I’d like to report that my fugu experience ended there, but it did not. Pickled ovaries are another esoteric fugu specialty (they’re only edible if soaked in salt for long periods), but mercifully, Chef Hashimoto is out of them tonight. Instead, we are presented with cups of warm sake infused with smoked fugu tails (“like a warm sardine milk shake,” according to my notes), an acquired taste even Shinji can’t seem to stomach. The final course, fugu-nabe, is a kind of porridge, made at the table with the remnants of the fish, including the tail, the spine, and the eyeless skull. After the neurotic drama of the early courses, the comforting stew is designed to calm the nerves, and it also gives Mr. Hashimoto a chance to display his skills as cook. He adds watercress and rice to a bubbling clay pot at our table, then breaks an egg into it. He scatters the steamy mixture with cabbage and fresh chives, then ladles it into white porcelain bowls.
The porridge is aromatic and subtly flavored, the perfect antidote for a rainy night. Shinji grins his merry grin. He likes this place; he might even bring his girlfriend here, he says. And gradually, as we sip our warm fugu-nabe, the jangling phantom-shibireru sensation I’ve been experiencing gives way to a peaceful, post-adrenaline calm.
I drink a cup of green tea, and we call for the check. Outside the restaurant, the rain has stopped, and the people of Sumida are out in the streets again. We thank Hashimoto and walk back to Shinji’s car, past a flower store and a tailor sewing an elaborate silk kimono in the window of his shop. After a memorable dinner, the usual emotions are contentment, pleasure, and, on rare occasions, even delight. But this was something different. Is the notorious Japanese fugu worth dying for? Of course not. Is it worth eating? That depends on your point of view. In my professional opinion, there are plenty of things that taste better than blowfish. But with fugu, perhaps, taste is not the point. Now that my meal is over, I feel like I’ve finished the culinary equivalent of bungee jumping, or shooting class-V rapids in an inner tube. My primary emotion isn’t excitement, or even satisfaction; it’s relief. Maybe it’s the sake, or the four bottles of beer, but somehow, after my brush with mortality, everything looks fresher, more vivid, a little more alive.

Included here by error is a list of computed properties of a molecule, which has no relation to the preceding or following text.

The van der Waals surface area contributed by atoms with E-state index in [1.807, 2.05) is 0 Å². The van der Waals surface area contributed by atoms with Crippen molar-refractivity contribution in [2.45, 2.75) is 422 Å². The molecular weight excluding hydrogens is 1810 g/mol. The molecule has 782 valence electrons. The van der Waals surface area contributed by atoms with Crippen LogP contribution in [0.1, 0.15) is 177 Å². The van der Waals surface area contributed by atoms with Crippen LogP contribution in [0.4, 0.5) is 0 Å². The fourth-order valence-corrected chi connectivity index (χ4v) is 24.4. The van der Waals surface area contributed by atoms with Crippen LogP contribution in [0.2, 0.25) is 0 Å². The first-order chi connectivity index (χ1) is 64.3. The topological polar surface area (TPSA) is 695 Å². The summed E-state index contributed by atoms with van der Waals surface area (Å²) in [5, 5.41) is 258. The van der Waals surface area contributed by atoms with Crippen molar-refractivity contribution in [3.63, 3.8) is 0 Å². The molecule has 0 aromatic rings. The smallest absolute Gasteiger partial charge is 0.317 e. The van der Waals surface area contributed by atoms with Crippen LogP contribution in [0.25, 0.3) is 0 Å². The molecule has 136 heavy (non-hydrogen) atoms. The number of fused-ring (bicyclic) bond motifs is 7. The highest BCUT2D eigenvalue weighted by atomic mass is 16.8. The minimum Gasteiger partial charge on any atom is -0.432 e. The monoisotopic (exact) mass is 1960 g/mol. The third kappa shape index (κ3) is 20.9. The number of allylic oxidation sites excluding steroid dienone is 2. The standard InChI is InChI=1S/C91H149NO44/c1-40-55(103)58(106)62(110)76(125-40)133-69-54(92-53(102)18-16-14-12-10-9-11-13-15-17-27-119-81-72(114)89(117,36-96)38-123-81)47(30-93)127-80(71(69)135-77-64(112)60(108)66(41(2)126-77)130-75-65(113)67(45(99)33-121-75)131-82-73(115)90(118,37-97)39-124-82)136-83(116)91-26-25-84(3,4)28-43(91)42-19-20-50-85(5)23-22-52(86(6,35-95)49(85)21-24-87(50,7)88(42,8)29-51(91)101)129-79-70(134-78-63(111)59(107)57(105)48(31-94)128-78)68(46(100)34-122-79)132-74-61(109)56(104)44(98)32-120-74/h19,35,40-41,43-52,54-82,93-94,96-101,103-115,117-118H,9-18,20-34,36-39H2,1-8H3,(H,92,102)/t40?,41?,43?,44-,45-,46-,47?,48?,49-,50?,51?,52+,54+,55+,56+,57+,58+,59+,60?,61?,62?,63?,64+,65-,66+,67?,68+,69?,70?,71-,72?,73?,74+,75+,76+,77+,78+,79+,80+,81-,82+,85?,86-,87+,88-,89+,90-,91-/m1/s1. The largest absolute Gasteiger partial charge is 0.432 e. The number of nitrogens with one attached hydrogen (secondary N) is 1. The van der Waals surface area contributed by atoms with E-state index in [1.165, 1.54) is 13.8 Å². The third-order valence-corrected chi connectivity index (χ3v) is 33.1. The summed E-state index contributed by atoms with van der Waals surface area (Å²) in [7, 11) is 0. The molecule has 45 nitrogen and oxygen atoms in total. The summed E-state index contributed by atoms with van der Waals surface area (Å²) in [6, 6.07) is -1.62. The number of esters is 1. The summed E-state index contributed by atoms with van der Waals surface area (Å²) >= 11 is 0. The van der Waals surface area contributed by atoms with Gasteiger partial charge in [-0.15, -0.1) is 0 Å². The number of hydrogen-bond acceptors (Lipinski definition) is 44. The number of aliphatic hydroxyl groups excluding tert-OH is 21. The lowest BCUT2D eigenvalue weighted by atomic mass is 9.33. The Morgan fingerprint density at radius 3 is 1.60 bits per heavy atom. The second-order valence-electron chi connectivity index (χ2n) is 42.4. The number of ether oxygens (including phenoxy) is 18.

“Congratulations, you’re not dead yet,” says Shinji, as we drive back to my hotel on the freeway, gliding over the rooftops of the city. For a minute or two, we drive along in a peaceful, even pleasant silence.
Then an idea occurs to me. “I’m hungry,” I say. “Let’s go get some dessert.”